• 2018 may see big rulings on foreign military sales, battlefield immunity, commercial item competitions
• Crucial False Claims Act decisions could occur, as well
2018 may provide government contractors and false claims whistle-blowers with answers to a few big legal questions.
The top five government contracts disputes that could be be decided this upcoming year concern:
• whether the Army may choose a combat data procurement path for itself;
• whether a foreign government can sue a foreign military sales contractor when a deal sours;
• whether a valid false claims complaint must satisfy one or two pleading steps;
• whether ethics infractions made a difference to the Army’s relationship with a helicopter contractor; and
• whether soldiers harmed by waste burn pits may sue a defense contractor for their injuries.
Palantir Knows Better Than the Army?
The Army is appealing a court ruling that the military service didn’t adequately consider commercially available options for building a $100 million integrated combat data system, the Distributed Common Ground System 2 — specifically, an approach offered by Palantir USG Inc., a data company founded by billionaire Peter Thiel.
The Federal Circuit in Palantir USG Inc. v. United States should let the Army approach the system as it wants because it reasonably concluded that the complexity of the procurement demands reliance on a single indefinite-delivery/indefinite-quantity contract, and that Palantir’s commercial items couldn’t meet requirements, the government said.
A commercial item is a product that is readily available to the general public or nongovernmental entities, and purchasing them can allow the Defense Department to reduce acquisition costs and take advantage of innovations.
If the Army’s appeal fails, “Palantir would be important in all procurements to clarify the government’s obligation to meaningfully consider existing, commercial item solutions,” said Richard P. Rector, chairman of DLA Piper’s government contracts practice in Washington.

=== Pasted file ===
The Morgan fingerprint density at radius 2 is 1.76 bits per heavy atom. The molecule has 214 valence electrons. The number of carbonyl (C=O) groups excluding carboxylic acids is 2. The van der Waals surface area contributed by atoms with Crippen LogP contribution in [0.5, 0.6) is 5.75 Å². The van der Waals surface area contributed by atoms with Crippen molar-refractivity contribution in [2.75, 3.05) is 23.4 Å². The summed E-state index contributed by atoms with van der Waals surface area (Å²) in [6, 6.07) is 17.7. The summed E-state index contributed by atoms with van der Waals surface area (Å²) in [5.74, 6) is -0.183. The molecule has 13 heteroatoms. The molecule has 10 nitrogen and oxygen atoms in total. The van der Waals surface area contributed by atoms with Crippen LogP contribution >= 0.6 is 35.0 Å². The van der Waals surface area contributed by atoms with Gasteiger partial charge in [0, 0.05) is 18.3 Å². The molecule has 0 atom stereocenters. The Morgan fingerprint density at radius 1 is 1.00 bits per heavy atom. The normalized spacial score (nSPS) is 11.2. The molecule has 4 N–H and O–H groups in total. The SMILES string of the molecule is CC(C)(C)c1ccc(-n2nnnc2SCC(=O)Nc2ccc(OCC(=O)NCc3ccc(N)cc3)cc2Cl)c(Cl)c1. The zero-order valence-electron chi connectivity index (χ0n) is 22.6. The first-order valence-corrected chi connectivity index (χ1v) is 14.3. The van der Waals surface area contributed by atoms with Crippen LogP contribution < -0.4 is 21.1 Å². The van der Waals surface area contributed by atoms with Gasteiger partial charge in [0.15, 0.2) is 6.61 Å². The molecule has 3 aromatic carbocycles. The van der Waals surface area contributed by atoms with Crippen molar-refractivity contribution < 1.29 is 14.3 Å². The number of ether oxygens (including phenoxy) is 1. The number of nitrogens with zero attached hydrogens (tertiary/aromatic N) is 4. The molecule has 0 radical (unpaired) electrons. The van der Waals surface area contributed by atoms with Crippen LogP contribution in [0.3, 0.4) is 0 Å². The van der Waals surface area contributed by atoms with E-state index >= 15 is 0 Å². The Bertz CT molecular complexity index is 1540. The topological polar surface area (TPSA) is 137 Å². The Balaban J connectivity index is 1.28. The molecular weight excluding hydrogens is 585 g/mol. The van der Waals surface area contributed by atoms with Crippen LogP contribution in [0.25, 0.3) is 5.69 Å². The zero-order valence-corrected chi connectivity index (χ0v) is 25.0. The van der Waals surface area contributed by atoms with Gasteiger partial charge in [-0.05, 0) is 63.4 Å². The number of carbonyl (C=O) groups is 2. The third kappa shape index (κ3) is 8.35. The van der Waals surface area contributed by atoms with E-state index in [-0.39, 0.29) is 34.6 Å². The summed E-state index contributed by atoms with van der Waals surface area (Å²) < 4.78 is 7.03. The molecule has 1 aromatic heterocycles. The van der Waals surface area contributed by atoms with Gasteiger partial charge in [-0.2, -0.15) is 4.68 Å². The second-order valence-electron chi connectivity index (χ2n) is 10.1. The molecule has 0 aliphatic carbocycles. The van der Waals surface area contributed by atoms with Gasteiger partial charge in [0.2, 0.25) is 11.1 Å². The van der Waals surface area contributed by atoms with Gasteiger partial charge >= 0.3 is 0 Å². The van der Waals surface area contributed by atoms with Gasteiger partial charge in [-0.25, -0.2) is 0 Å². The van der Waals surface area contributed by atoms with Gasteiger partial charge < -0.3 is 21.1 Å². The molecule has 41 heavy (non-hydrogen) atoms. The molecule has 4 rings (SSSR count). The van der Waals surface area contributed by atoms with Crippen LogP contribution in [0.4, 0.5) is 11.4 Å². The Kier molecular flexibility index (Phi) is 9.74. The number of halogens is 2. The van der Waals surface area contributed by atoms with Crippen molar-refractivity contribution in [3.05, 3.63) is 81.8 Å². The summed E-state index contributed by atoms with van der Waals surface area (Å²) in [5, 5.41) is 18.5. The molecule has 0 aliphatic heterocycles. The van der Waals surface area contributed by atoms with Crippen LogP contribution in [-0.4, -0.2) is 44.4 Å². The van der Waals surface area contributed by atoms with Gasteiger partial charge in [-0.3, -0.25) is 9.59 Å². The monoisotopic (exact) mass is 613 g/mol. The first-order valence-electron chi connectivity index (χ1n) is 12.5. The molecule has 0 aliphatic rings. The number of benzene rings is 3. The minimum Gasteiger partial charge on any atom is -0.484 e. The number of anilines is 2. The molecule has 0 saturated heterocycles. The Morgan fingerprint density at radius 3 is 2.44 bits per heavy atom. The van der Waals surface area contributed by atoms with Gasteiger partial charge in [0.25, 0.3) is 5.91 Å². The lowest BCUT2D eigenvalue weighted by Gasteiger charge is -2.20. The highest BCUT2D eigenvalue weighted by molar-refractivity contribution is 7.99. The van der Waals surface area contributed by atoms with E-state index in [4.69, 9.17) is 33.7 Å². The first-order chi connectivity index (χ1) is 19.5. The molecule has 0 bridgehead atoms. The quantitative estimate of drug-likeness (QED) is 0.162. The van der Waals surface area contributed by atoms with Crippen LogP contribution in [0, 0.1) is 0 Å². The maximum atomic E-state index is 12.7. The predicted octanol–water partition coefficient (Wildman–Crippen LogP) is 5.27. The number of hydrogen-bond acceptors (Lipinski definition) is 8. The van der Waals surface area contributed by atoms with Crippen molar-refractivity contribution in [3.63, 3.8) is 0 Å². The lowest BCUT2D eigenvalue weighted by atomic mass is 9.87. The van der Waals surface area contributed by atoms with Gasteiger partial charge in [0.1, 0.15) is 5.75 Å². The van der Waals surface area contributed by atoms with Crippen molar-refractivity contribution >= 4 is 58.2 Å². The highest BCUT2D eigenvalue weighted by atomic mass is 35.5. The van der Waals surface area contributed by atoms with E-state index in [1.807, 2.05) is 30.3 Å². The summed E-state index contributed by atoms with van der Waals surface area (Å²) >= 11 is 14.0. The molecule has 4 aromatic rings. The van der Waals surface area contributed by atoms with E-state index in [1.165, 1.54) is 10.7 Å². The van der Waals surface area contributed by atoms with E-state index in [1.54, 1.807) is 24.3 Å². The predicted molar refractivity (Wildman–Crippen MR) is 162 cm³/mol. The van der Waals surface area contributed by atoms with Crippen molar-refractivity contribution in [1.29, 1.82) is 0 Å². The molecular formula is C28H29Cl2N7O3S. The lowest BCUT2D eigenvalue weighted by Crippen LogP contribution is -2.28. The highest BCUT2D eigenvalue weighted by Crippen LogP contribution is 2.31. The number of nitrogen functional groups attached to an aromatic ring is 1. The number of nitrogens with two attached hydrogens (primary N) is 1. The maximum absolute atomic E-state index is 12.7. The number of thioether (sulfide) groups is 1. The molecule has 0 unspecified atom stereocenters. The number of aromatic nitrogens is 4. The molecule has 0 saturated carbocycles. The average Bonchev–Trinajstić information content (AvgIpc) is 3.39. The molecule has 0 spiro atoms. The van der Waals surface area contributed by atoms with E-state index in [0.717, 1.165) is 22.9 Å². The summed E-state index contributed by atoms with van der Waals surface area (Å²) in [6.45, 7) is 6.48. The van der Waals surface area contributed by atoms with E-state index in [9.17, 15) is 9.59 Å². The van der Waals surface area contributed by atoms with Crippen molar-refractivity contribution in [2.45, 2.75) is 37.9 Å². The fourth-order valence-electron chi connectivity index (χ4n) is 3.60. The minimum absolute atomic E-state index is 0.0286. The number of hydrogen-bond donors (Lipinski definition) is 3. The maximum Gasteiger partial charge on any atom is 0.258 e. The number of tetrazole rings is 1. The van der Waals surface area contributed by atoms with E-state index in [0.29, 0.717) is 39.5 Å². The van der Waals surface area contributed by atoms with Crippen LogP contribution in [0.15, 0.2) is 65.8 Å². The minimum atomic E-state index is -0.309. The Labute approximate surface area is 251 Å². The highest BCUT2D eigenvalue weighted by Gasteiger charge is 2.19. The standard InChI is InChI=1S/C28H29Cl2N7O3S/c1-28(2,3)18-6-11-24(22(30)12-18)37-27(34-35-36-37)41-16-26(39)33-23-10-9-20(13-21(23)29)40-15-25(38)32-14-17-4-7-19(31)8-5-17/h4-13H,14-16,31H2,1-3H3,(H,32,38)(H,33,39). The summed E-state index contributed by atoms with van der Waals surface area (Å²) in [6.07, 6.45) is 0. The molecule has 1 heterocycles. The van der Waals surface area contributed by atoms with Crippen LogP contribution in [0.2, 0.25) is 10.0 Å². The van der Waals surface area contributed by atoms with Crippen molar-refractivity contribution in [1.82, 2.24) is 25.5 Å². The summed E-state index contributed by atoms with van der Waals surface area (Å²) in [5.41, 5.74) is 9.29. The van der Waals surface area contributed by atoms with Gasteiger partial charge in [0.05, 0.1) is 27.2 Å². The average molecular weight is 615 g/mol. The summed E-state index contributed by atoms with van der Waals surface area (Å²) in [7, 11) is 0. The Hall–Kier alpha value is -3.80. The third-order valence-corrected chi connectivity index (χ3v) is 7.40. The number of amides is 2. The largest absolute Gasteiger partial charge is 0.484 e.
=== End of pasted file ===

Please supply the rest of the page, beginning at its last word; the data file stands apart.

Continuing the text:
“It would be particularly important in cases where companies have a commercial item solution that meets the government’s needs, but the procuring agency decides to spend significantly more money to develop its own proprietary solution from scratch,” he told Bloomberg Government. “Surprisingly, although one would think that should never happen, it does, at the expense of the war fighter and the taxpayer.”
Freeze to Foreign Military Sales?
National security may be at stake in a dispute involving an unsuccessful attempt to upgrade South Korea’s F-16 fleet through the Foreign Military Sales program in the Fourth Circuit case BAE Sys. Tech. Solution & Servs. v. Republic of Korea’s Def. Acquisition Program Admin.
South Korea sued BAE Systems PLC to recover a $43 million bid bond from a “best-efforts” agreement after the parties failed to agree on the F-16 price.
The dispute raises the question: If South Korea is allowed sue BAE in a Seoul court, would that have a chilling effect on defense contractors participating in the nearly $42 billion FMS program?
A decision “requiring BAE to appear in Korean court in this action would be surprising to government contractors,” said Brian Egan, a partner with Steptoe & Johnson LLP in Washington and a former legal adviser with the State Department.
“It would probably lead to some second-guessing by contractors of whether to participate in FMS sales, or at minimum, to think carefully through their terms for participating in FMS sales,” he said.
Does It Take Two to Raise a False Claim?
The Ninth Circuit will decide how specific a valid false claims complaint must be in United States ex rel. Rose v. Stephens Inst.
The U.S. Supreme Court in June 2016 greenlit the implied certification theory of liability under the False Claims Act in Universal Health Servs., Inc. v. United States ex rel. Escobar, which attaches liability to contractors that request payments while concealing noncompliance with critical requirements.